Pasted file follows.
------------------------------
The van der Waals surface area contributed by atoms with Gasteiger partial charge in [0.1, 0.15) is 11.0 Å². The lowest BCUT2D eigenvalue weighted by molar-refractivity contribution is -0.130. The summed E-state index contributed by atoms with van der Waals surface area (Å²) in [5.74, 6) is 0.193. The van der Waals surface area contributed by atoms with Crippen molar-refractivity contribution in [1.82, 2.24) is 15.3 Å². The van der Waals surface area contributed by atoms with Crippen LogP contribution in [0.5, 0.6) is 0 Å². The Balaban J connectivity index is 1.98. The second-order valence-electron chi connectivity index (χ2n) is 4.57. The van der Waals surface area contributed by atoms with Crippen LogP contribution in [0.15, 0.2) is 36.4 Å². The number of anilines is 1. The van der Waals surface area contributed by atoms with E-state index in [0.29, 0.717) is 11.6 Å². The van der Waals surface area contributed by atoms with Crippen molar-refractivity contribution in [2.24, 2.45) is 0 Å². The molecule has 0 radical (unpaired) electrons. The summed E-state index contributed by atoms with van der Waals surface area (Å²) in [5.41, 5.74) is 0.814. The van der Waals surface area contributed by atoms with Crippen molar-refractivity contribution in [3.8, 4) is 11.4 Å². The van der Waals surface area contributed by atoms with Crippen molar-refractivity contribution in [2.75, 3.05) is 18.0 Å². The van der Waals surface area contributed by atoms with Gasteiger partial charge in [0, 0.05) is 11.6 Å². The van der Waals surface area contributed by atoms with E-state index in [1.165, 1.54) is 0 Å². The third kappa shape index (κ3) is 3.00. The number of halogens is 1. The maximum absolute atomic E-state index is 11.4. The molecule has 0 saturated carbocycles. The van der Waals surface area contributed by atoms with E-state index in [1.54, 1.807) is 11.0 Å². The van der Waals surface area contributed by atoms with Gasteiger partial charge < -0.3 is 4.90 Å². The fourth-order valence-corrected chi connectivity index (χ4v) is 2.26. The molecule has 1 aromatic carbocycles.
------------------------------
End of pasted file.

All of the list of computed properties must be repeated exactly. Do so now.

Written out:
The van der Waals surface area contributed by atoms with Gasteiger partial charge in [0.1, 0.15) is 11.0 Å². The lowest BCUT2D eigenvalue weighted by molar-refractivity contribution is -0.130. The summed E-state index contributed by atoms with van der Waals surface area (Å²) in [5.74, 6) is 0.193. The van der Waals surface area contributed by atoms with Crippen molar-refractivity contribution in [1.82, 2.24) is 15.3 Å². The van der Waals surface area contributed by atoms with Crippen LogP contribution in [0.5, 0.6) is 0 Å². The Balaban J connectivity index is 1.98. The second-order valence-electron chi connectivity index (χ2n) is 4.57. The van der Waals surface area contributed by atoms with Crippen LogP contribution in [0.15, 0.2) is 36.4 Å². The number of anilines is 1. The van der Waals surface area contributed by atoms with E-state index in [0.29, 0.717) is 11.6 Å². The van der Waals surface area contributed by atoms with Crippen molar-refractivity contribution in [2.24, 2.45) is 0 Å². The molecule has 0 radical (unpaired) electrons. The summed E-state index contributed by atoms with van der Waals surface area (Å²) in [5.41, 5.74) is 0.814. The van der Waals surface area contributed by atoms with Crippen molar-refractivity contribution in [3.8, 4) is 11.4 Å². The van der Waals surface area contributed by atoms with Crippen molar-refractivity contribution in [2.75, 3.05) is 18.0 Å². The van der Waals surface area contributed by atoms with Gasteiger partial charge in [0, 0.05) is 11.6 Å². The van der Waals surface area contributed by atoms with E-state index in [1.165, 1.54) is 0 Å². The third kappa shape index (κ3) is 3.00. The number of halogens is 1. The maximum absolute atomic E-state index is 11.4. The molecule has 0 saturated carbocycles. The van der Waals surface area contributed by atoms with E-state index in [1.54, 1.807) is 11.0 Å². The van der Waals surface area contributed by atoms with Gasteiger partial charge < -0.3 is 4.90 Å². The fourth-order valence-corrected chi connectivity index (χ4v) is 2.26. The molecule has 1 aromatic carbocycles.